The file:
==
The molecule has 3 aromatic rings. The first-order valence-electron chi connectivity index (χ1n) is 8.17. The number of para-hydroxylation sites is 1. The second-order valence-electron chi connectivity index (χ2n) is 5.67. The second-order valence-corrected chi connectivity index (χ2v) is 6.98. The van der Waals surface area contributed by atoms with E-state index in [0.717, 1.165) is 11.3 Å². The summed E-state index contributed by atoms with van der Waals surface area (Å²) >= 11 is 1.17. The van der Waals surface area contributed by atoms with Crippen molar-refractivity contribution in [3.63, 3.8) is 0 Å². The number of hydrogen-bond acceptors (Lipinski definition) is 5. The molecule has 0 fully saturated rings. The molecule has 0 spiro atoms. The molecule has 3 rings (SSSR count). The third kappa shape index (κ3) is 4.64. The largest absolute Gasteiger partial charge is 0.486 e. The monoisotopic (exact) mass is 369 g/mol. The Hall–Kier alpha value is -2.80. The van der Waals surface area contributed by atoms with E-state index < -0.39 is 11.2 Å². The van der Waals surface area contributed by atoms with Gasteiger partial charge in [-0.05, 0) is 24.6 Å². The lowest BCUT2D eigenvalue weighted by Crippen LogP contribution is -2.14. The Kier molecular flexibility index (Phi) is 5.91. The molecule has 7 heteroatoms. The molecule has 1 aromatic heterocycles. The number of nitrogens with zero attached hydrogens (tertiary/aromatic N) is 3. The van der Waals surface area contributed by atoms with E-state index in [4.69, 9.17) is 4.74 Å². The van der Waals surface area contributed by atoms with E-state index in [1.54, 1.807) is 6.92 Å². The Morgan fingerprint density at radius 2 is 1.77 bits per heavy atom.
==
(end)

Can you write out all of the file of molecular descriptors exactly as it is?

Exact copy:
The molecule has 3 aromatic rings. The first-order valence-electron chi connectivity index (χ1n) is 8.17. The number of para-hydroxylation sites is 1. The second-order valence-electron chi connectivity index (χ2n) is 5.67. The second-order valence-corrected chi connectivity index (χ2v) is 6.98. The van der Waals surface area contributed by atoms with E-state index in [0.717, 1.165) is 11.3 Å². The summed E-state index contributed by atoms with van der Waals surface area (Å²) >= 11 is 1.17. The van der Waals surface area contributed by atoms with Crippen molar-refractivity contribution in [3.63, 3.8) is 0 Å². The number of hydrogen-bond acceptors (Lipinski definition) is 5. The molecule has 0 fully saturated rings. The molecule has 0 spiro atoms. The molecule has 3 rings (SSSR count). The third kappa shape index (κ3) is 4.64. The largest absolute Gasteiger partial charge is 0.486 e. The monoisotopic (exact) mass is 369 g/mol. The Hall–Kier alpha value is -2.80. The van der Waals surface area contributed by atoms with E-state index < -0.39 is 11.2 Å². The van der Waals surface area contributed by atoms with Gasteiger partial charge in [-0.05, 0) is 24.6 Å². The lowest BCUT2D eigenvalue weighted by Crippen LogP contribution is -2.14. The Kier molecular flexibility index (Phi) is 5.91. The molecule has 7 heteroatoms. The molecule has 1 aromatic heterocycles. The number of nitrogens with zero attached hydrogens (tertiary/aromatic N) is 3. The van der Waals surface area contributed by atoms with E-state index in [4.69, 9.17) is 4.74 Å². The van der Waals surface area contributed by atoms with E-state index in [1.54, 1.807) is 6.92 Å². The Morgan fingerprint density at radius 2 is 1.77 bits per heavy atom.